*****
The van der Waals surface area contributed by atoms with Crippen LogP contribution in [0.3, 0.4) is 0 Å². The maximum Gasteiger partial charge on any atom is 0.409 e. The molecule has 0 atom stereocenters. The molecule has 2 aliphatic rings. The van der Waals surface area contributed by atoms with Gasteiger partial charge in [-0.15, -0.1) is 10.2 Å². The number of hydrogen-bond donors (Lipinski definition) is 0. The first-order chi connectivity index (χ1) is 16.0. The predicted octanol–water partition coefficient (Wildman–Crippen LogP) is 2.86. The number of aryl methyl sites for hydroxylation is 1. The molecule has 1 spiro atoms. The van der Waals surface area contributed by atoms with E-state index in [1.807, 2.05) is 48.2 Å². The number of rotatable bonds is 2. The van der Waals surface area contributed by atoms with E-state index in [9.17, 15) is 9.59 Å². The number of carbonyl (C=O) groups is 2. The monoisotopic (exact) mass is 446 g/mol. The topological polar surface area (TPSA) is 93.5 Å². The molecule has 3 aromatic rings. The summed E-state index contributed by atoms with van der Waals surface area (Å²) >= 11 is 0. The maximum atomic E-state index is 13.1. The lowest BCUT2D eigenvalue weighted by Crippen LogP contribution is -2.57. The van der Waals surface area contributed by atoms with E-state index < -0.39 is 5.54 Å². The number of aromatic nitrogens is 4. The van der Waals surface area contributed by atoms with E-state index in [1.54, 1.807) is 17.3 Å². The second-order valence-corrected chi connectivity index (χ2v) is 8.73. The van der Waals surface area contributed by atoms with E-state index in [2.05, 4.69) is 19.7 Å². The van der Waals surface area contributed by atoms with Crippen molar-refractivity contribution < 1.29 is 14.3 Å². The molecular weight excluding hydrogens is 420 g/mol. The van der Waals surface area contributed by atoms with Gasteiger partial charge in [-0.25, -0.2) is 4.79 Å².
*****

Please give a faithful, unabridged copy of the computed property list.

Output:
The van der Waals surface area contributed by atoms with Crippen LogP contribution in [0.3, 0.4) is 0 Å². The maximum Gasteiger partial charge on any atom is 0.409 e. The molecule has 0 atom stereocenters. The molecule has 2 aliphatic rings. The van der Waals surface area contributed by atoms with Gasteiger partial charge in [-0.15, -0.1) is 10.2 Å². The number of hydrogen-bond donors (Lipinski definition) is 0. The first-order chi connectivity index (χ1) is 16.0. The predicted octanol–water partition coefficient (Wildman–Crippen LogP) is 2.86. The number of aryl methyl sites for hydroxylation is 1. The molecule has 1 spiro atoms. The van der Waals surface area contributed by atoms with E-state index in [1.807, 2.05) is 48.2 Å². The number of rotatable bonds is 2. The van der Waals surface area contributed by atoms with E-state index in [9.17, 15) is 9.59 Å². The number of carbonyl (C=O) groups is 2. The monoisotopic (exact) mass is 446 g/mol. The topological polar surface area (TPSA) is 93.5 Å². The molecule has 3 aromatic rings. The summed E-state index contributed by atoms with van der Waals surface area (Å²) >= 11 is 0. The maximum atomic E-state index is 13.1. The lowest BCUT2D eigenvalue weighted by Crippen LogP contribution is -2.57. The van der Waals surface area contributed by atoms with E-state index < -0.39 is 5.54 Å². The number of aromatic nitrogens is 4. The van der Waals surface area contributed by atoms with E-state index in [1.54, 1.807) is 17.3 Å². The second-order valence-corrected chi connectivity index (χ2v) is 8.73. The van der Waals surface area contributed by atoms with E-state index in [2.05, 4.69) is 19.7 Å². The van der Waals surface area contributed by atoms with Crippen molar-refractivity contribution < 1.29 is 14.3 Å². The molecular weight excluding hydrogens is 420 g/mol. The van der Waals surface area contributed by atoms with Gasteiger partial charge in [-0.25, -0.2) is 4.79 Å².